I can assure that is not what would happen if this is done correctly.
The problem is, you described it in a way that makes it hard to 'do correctly.'
I do agree that earning the horses general trust should be one of the first things, but you made it seem like you can earn trust without earning respect. Trust and respect have to go hand in hand.
By saying that you would watch the horse's body language and retreat if you saw any signs of bucking, you are enforcing the idea in the horse's mind that he or she is in the lead. It's not exactly the same situation, but think about it this way: if you are out hiking, and you come across some predatory animal, such as a cougar or a bear or a pack of wolves, it is usually a better idea to throw out your arms and legs, and become 'bigger' and 'meaner.' If you give that predatory animal the lee-way and start to retreat, or even worse, start to run, you might as well have a big "Free Hamburger" sign on the back of your shirt. It's going to chase you, and very likely eat you. So in the world of horses, backing down right before s/he bucks or attacks is like saying "I'm paying very close attention to you, and I realized I've just pissed you off, so now I'm going to back away because I'm afraid of you and you are bigger and meaner and stronger than me."
It would be more appropriate to back off when she is showing *good* signs, not bad signs. Like they say, "end every lesson on a good note," this should be ended on a good note, too. If she acts like she's going to buck, or charge, she needs to be shown that that is not acceptable, typically by making *her* move away. If she shows interest, moves a bit closer, keeps an ear cocked toward you, or even just lets you get a step closer than the day before without running off or attacking, that's where you end the lesson. That's where you back off.
To the OP: In the round pen, for the first few days, aye, don't ask her to do anything. She does, apparently, seem to have developed some fear of it. If most of the 'training' she received was in the round pen, she has every right to be afraid. To her, being in a round pen could be synonymous to being beaten. Give her some sort of food in the round pen, maybe a handful of grain in a bucket or a flake of hay. Leave it for her at the other end of the pen, away from the gate. She has to be able to think of the round pen as a safe place.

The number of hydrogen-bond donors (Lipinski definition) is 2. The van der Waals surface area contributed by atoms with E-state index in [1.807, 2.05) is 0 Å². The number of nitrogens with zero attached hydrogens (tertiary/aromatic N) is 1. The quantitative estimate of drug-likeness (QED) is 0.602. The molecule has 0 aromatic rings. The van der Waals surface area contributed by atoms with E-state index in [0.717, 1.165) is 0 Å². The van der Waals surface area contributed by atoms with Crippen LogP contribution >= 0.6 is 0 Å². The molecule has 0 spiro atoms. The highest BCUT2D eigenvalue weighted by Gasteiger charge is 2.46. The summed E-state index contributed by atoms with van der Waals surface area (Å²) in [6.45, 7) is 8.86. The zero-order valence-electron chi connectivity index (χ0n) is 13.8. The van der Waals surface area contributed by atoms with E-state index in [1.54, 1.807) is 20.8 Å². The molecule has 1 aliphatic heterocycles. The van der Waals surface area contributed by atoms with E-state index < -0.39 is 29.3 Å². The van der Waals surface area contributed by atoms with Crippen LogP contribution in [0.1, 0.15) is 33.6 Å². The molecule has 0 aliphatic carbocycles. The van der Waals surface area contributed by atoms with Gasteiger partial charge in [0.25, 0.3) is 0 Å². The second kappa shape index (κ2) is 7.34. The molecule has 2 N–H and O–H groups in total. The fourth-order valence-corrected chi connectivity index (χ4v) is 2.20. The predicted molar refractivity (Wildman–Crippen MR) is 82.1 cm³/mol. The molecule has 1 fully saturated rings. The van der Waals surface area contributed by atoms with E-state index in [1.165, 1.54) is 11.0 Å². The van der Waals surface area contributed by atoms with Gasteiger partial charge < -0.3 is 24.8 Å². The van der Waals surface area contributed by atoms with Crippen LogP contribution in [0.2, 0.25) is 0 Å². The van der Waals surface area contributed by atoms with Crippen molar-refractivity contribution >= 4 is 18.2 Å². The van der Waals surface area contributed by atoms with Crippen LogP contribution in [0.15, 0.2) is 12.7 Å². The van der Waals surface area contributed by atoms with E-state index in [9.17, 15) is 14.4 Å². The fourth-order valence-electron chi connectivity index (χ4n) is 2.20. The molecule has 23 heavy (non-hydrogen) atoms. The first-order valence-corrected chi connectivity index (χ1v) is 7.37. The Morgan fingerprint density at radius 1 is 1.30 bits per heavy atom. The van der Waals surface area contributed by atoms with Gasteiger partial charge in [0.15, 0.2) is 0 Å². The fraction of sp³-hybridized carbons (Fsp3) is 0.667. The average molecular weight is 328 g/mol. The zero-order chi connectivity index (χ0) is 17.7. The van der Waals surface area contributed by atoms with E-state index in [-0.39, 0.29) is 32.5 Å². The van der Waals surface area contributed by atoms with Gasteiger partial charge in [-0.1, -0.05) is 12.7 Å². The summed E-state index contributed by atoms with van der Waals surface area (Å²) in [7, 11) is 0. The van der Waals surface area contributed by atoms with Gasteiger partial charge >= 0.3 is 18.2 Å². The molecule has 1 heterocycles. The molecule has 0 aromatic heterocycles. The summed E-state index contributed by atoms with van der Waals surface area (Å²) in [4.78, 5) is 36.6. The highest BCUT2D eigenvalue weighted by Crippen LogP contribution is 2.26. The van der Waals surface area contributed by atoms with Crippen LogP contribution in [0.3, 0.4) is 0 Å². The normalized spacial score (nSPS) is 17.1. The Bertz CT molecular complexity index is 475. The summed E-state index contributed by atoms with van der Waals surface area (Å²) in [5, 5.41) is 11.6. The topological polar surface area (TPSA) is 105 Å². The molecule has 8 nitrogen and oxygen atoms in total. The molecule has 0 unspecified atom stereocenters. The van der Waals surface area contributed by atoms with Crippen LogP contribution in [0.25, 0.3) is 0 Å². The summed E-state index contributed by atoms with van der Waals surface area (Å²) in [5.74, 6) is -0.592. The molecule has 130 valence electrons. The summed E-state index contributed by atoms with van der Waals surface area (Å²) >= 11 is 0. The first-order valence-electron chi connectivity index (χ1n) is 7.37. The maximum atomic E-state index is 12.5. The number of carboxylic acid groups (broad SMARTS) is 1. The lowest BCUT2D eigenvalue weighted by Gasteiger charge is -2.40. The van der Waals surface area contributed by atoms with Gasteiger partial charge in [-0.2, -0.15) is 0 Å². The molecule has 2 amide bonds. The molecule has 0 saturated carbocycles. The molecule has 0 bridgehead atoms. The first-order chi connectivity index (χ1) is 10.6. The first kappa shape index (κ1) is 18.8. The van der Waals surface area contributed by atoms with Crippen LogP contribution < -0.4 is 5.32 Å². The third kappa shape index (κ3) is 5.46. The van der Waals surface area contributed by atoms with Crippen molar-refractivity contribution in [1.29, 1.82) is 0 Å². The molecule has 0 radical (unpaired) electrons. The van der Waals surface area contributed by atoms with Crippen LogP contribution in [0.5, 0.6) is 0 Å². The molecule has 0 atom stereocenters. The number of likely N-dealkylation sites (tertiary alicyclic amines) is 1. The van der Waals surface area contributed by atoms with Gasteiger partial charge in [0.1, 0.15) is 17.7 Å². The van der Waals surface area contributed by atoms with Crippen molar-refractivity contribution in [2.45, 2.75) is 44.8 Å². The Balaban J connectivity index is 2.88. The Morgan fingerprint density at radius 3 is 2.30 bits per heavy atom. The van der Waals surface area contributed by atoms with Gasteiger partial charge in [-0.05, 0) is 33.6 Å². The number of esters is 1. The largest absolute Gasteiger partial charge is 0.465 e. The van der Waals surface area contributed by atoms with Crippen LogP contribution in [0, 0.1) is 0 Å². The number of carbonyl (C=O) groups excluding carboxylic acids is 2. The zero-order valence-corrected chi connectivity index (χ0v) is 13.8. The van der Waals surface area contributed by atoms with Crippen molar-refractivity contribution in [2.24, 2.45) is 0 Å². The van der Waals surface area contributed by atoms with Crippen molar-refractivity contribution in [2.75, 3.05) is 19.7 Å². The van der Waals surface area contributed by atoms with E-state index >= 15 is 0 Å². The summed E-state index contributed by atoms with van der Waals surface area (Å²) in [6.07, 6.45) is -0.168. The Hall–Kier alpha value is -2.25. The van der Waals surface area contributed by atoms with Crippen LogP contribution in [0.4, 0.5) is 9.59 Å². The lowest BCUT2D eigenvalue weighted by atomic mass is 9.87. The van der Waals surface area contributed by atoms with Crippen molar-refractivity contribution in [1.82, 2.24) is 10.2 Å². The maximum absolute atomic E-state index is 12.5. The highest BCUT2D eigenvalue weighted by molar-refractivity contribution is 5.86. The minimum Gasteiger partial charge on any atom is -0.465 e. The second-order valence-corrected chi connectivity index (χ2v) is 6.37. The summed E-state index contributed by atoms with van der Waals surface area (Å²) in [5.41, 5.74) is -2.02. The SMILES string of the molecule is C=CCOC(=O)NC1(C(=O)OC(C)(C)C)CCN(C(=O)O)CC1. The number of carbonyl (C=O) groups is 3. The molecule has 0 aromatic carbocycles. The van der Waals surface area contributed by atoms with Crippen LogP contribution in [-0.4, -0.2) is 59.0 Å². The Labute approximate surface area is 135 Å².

When you start working with her, keep in mind that she should never turn her butt to you. She should always turn *into* the circle and not change direction (when you ask for a change of direction, of course) by turning her butt to you and her head to the fence. Putting a lunge line on her can help with this, you just have to give it a good bump any time she starts to pay attention to what is going on outside the pen. Something to watch for is when she puts her head down, makes a chewing motion with her mouth, and keeps an ear cocked to you. This is when you can ease up, ask her to come in toward you (at a walk, of course!) because this is when she is saying "Ok, got the point. You have my attention, and you are obviously a better place to be than out here, because out here I have to keep moving."
Also, never let her stop by the gate. The gate is of no concern when lunging. Ask her to stop in random locations. Also, incorporating words when leading her can help in the lunging process, too.
With my gelding, the first thing I taught him was that when I say "Walk" and give a tug on the lead, he needs to walk with me. Then I taught him that "Woah" means stop, "Easy" means slow down, "back up" obviously means back up. I carried them over to the lunging, and now when I say "woah" even when he's cantering around the pen, he throws his back legs under him and slides to a stop, and "easy" tells him to take his canter down to a trot, and saying "trot" takes him down to a trot, and telling him to go back into a canter will take him there, too. I hardly have need of a whip at all, though I do carry one to give him some encouragement to listen when he doesn't want to, in which all I do slap the ground and progressively get closer until he moves.
At first, he wouldn't want to move away from me when I asked him to, and if I'd gotten close and he still wasn't moving, I increased the pressure by tapping him with the whip, and every three or four taps, making it a bit harder. He would move off within a second or two, didn't want to stick around for that.
Anyways. Good luck. I hope to hear that all is going better soon! Ach... this came out much longer than I intended!